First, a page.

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Ruptured peroneous tertius ligament

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  • Ruptured peroneous tertius ligament

    I have owned my beautiful 7 year old TB gelding since April this year. He is my 'forever' horse and in the short time I have owned him we have gelled well and had great fun along the way really progressing well. Three weeks ago while lunging in the indoor arena he slipped while transitioning to canter, his back leg went behind him and he twisted over onto it (front end stayed upright) it happened in the blink of an eye. He pulled himself straight up but was limping on the leg. I thought he had strained or maybe pulled a muscle never for one minute did I think it would be anything serious. He was letting me lift the leg, have a good feel around etc without any objection. I gave him bute over the weekend and left him in. I called the vet in on Monday to give him a quick look over and he delivered the devastating news that he had snapped his peroneous tertius ligament and his riding career and ability to move like a normal horse was over. The following 24 hours after receiving this news was horrendous as I went through the whole range of emotions and coming to terms with having to find him a loving companion home.

    The following day fate intervened, I received a phone call from my yard owner. Her vet was on the yard seeing to one of the school ponies and she casually remarked that it had been a bad week and what had happened to my boy. As soon as she said that the leg could be extended straight behind he knew exactly which ligament it was. He said he had known horses come back from this injury including a racehorse go back to a full racing career and an event horse go back to Novice level eventing. Suffice to say I didn't need asking twice if I would like him to take a look. The diagnosis was correct as was the info that no vetinery or surgical intervention could 'fix' the ligament it was totally defunct. In over 20 years of practice he had only come across 10 other horses with this injury it is so rare and spectacular. If its to happen then TB's, competition and racehorses are the most likely to suffer. He was extremely good, explained how it worked and what the horse uses it for and also went on to explain they can function well without the use of it! He didn't give me false hope but as he is young and fit he was loath to write him off. Basically it comes down to box rest, physio and how well he adapts to using the leg himself. The vet also rang a specialist to confirm the way forward.

    He is having physio once a week so 2 sessions down and the vet was back last Wed Ti reassess him. He said he can feel a slight resistance in the leg when he lifts it now which is good. I expect to know within 3 months how it's looking. All being well I should be back riding him in 6 months and (fingers crossed) back to competing in 10 to 12. If he can't jump again then the range of movement in the leg should mean he can at least be a good hacking horse. The physio was pleased with him even after the 2nd visit, no swelling or lumps or bumps in the leg at all! He is bareing weight on the leg and he can get himself up and down fairly easily which is alI good. I am extremely positive that he is going to come through this well and that's how I am treating this whole thing until I find out otherwise. I owe him this chance. I am doing what I can in between visits, massaging the leg, stretching exercises to help keep him supple, trying to stop him getting bored silly! It will take as long as it takes to repair and I'm in it for the long haul.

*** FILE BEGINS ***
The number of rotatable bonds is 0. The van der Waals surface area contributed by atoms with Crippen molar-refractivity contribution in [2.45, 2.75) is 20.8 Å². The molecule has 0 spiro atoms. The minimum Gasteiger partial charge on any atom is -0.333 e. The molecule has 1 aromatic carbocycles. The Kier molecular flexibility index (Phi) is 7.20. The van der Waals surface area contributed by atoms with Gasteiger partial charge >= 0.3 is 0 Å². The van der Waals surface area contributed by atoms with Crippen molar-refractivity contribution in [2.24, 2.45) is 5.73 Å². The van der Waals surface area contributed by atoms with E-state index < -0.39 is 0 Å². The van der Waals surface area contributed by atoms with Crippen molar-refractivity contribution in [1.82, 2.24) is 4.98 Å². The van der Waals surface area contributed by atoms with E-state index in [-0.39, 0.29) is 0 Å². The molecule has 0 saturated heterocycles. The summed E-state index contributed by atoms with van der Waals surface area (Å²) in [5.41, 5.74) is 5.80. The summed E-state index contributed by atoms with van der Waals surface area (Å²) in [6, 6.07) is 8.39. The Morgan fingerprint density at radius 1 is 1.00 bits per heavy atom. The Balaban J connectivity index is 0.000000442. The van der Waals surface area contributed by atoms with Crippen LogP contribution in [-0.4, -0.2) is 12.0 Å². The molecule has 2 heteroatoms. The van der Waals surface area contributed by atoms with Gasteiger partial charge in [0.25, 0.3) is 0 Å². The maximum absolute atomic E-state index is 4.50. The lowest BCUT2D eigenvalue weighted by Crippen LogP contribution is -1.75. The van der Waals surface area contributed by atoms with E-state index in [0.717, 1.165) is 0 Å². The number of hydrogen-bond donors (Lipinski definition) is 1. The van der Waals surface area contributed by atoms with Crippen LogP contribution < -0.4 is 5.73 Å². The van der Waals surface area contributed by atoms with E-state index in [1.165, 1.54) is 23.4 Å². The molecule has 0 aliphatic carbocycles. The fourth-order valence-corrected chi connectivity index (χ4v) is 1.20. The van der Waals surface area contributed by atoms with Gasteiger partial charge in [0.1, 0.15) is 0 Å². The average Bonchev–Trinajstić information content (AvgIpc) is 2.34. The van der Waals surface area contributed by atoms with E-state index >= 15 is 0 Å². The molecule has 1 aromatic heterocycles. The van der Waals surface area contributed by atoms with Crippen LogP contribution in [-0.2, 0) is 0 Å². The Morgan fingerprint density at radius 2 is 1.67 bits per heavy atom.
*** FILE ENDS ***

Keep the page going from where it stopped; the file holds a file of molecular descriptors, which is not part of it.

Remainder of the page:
He has a great attitude, and is coping with his confinement fairly well if you ignore him breaking his stable door and making two bids for freedom!! Lol.

    Anyway apologies for the rambling essay, I have changed vets by the way and emailed the old one to say if anyone in the practice comes across this again then it's not a black or white prognosis. His advice of just let him get on with it was the worst possible as rest is the most important part of the recovery at the start. Funnily enough I haven't had a reply!

    As I said I have googled and read just about everything I can find so i would love to hear any information/stories anyone can share.

  • #2
    I have a horse who sprained his peronius tertious ligament.

    However, I believe there is a poster here who's horse severed it, and returned to full work. Maybe she'll chime in?

    Anyhoo- my horse's situation wasn't nearly as severe as your horse, but he did it much the same way, the surgeon (I sent him off for a CT scan) thought he probably just caught a toe in turn out. And, my horse has fully recovered, but his injury was mild, just some inflammation, no tares or anything.